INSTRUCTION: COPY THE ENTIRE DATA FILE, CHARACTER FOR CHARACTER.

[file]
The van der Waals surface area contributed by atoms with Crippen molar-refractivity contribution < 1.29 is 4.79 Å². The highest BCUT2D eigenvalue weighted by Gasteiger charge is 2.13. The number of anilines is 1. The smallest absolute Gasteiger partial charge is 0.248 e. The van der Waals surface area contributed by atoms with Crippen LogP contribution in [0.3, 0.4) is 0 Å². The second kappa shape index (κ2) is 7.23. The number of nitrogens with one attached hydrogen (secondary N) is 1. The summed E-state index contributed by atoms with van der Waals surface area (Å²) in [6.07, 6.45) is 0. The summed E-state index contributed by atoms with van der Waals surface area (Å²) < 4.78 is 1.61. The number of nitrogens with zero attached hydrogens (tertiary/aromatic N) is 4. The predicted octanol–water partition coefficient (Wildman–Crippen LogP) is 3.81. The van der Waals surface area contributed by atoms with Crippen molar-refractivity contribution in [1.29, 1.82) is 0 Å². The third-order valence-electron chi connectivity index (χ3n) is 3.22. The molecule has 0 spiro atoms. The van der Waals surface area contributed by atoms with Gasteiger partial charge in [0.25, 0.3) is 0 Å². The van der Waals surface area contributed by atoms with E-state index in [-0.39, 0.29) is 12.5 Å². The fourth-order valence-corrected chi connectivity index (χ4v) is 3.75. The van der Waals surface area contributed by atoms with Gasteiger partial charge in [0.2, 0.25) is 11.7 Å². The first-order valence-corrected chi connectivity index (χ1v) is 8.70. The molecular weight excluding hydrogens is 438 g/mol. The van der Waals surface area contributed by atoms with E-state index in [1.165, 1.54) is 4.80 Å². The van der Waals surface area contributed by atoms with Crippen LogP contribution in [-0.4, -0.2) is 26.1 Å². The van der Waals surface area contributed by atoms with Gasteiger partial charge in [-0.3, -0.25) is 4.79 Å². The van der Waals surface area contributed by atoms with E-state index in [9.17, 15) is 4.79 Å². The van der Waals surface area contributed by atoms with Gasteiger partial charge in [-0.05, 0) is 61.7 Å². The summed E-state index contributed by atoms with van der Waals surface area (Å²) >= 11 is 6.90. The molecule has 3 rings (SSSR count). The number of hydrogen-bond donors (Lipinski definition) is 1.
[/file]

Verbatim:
The van der Waals surface area contributed by atoms with Crippen molar-refractivity contribution < 1.29 is 4.79 Å². The highest BCUT2D eigenvalue weighted by Gasteiger charge is 2.13. The number of anilines is 1. The smallest absolute Gasteiger partial charge is 0.248 e. The van der Waals surface area contributed by atoms with Crippen LogP contribution in [0.3, 0.4) is 0 Å². The second kappa shape index (κ2) is 7.23. The number of nitrogens with one attached hydrogen (secondary N) is 1. The summed E-state index contributed by atoms with van der Waals surface area (Å²) in [6.07, 6.45) is 0. The summed E-state index contributed by atoms with van der Waals surface area (Å²) < 4.78 is 1.61. The number of nitrogens with zero attached hydrogens (tertiary/aromatic N) is 4. The predicted octanol–water partition coefficient (Wildman–Crippen LogP) is 3.81. The van der Waals surface area contributed by atoms with Crippen molar-refractivity contribution in [1.29, 1.82) is 0 Å². The third-order valence-electron chi connectivity index (χ3n) is 3.22. The molecule has 0 spiro atoms. The van der Waals surface area contributed by atoms with Gasteiger partial charge in [0.25, 0.3) is 0 Å². The van der Waals surface area contributed by atoms with E-state index in [-0.39, 0.29) is 12.5 Å². The fourth-order valence-corrected chi connectivity index (χ4v) is 3.75. The van der Waals surface area contributed by atoms with Gasteiger partial charge in [0.2, 0.25) is 11.7 Å². The first-order valence-corrected chi connectivity index (χ1v) is 8.70. The molecular weight excluding hydrogens is 438 g/mol. The van der Waals surface area contributed by atoms with E-state index in [1.165, 1.54) is 4.80 Å². The van der Waals surface area contributed by atoms with Crippen LogP contribution in [-0.4, -0.2) is 26.1 Å². The van der Waals surface area contributed by atoms with Gasteiger partial charge in [-0.3, -0.25) is 4.79 Å². The van der Waals surface area contributed by atoms with E-state index in [9.17, 15) is 4.79 Å². The van der Waals surface area contributed by atoms with Gasteiger partial charge in [-0.05, 0) is 61.7 Å². The summed E-state index contributed by atoms with van der Waals surface area (Å²) >= 11 is 6.90. The molecule has 3 rings (SSSR count). The number of hydrogen-bond donors (Lipinski definition) is 1.